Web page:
SLU Chess Team Wins Final Four of Collegiate Chess

The SLU chess team continued this year’s winning streak with a victory at the 2022 President’s Cup

Earlier this month, SLU’s chess team continued its dominating performance by winning the team’s first President’s Cup, beating out Webster University, Texas Tech University and the University of Texas at Dallas. 

           The President’s Cup, colloquially referred to as the Final Four of collegiate chess, was held April 2-3 on the campus of Texas Tech University. It was the first time in two years that the tournament was held in person. Each team brought four players and two alternates. Over the course of three rounds, the four teams faced off, with players earning a full point for their team with a victory and a half-point for a draw. 

         SLU won the tournament with a total of 7.5 points out of 12 possible points.

          The victory in this year’s President’s Cup comes after SLU narrowly missed out on first place in last year’s Final Four. 

         Chess coach Alejandro Ramirez, a chess grandmaster and the first person from Central America to earn the grandmaster title, spoke to the University News about the team’s success in the President’s Cup and over the past couple of years.

        Ramirez said: “This is an incredible success for the program. In the past year Saint Louis University’s chess team has won just about every tournament we participated in,” referring to the Fide Rapid Online Cup and the Pan-American Intercollegiate Chess Championships. 

         In the first round, SLU faced off against UT Dallas, dominating the match with three wins, one draw, and no losses. This convincing victory in the first round set the tone for the rest of the event. In the second round, SLU faced Texas Tech. SLU was not able to match their dominating performance of the first round and split the match with one victory, two draws, and a loss.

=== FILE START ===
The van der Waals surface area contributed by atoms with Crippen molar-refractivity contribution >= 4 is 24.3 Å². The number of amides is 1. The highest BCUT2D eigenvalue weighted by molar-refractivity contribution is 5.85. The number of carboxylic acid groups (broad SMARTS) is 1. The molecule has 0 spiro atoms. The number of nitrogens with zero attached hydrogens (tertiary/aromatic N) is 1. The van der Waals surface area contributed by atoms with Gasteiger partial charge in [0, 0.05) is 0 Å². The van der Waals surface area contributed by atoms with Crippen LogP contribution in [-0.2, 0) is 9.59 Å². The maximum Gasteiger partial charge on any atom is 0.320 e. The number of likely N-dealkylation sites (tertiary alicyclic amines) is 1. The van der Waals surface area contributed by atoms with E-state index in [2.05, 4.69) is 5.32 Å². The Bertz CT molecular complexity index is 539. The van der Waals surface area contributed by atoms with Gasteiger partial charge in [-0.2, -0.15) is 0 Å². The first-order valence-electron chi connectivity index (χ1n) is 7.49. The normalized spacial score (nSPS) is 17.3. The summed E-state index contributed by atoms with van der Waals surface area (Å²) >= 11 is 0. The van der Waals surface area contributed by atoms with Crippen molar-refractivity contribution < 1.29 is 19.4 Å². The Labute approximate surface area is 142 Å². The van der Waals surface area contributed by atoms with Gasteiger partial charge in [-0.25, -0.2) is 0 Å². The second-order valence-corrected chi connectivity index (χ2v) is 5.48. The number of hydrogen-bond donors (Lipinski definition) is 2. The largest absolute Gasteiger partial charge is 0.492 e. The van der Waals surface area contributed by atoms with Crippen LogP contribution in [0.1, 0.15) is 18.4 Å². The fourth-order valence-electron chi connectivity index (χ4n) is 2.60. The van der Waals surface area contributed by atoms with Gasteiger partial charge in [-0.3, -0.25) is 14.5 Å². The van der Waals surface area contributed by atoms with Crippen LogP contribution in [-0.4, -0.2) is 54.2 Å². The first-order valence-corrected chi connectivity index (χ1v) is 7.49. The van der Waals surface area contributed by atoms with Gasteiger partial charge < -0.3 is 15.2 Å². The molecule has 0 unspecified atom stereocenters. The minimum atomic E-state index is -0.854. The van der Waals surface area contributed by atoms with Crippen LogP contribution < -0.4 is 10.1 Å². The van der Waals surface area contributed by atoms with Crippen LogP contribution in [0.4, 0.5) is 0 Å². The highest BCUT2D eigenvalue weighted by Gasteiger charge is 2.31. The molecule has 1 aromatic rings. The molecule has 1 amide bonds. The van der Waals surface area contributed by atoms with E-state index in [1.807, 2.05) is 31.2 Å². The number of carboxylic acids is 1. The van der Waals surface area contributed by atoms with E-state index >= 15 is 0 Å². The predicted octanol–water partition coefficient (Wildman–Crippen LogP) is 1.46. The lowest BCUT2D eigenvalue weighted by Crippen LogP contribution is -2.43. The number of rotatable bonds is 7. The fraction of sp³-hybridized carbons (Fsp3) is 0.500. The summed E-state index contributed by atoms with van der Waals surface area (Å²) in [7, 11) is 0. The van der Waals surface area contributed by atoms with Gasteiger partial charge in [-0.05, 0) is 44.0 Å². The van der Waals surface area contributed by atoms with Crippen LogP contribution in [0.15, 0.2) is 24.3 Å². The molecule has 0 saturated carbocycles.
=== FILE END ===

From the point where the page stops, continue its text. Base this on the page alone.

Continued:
In the final round of the tournament, SLU went up against Webster, who trailed by just half a point, and SLU needed a tie in the match to bring home the victory. Senior Nikolas Theodorou won an exciting game against Webster’s Benjamin Gledura, clinching a tie in the match for SLU and a victory in the 2022 President’s Cup. 

       The team’s meteoric rise since its inception as a program in 2016 is not a matter of luck or of pure talent. “These players breathe and sleep chess. There is always a tournament to follow, play in, do commentary for. Practice tournaments keep the players sharp, and it is important to travel to them to improve,” Ramirez said. 

       He added: “Of course, all of this is on top of the weekly individual and group training sessions with the coaches.”

       Ramirez also said: “It’s clear that team chemistry is playing a huge role in our success.” 

       Ramirez wanted to highlight the play of two players in particular. Of Cemil Can Ali Marandi, a Master’s student from Turkey, Ramirez said: “Cemil Can Ali Marandi is one of the most improved players on the team, jumping from International Master when he started the program to a full Grandmaster player.” Marandi’s undefeated score of two wins and one draw was integral to the team’s victory. Ramirez also pointed to the play of Polish Grandmaster Dariusz Swiercz, who scored 2 wins and lost only one game, as key to victory. 

        “Special congratulations to both, who obtained their Bachelor’s at SLU and are now completing their master’s with us. They have been part of the program since day one” Ramirez said.  

            Even after achieving this important milestone victory, Ramirez and his team are only looking ahead. “We have really won it all. Collegiate chess is a sport that is rapidly expanding. The next few years will bring more global events to the fray as travel and over the board chess resumes in other parts of the World. We won the World Rapid Cup online last year, and it would be great to defend it in person. We also have a pending invitation for a friendly match with Shenzhen University, the strongest university in China.” 

             He added: “The next couple of years will be challenging as we lose both Dariusz and Cemil Can, so it will be partially rebuilding years. However, with the team chemistry as high as it is, I expect to be winning many events.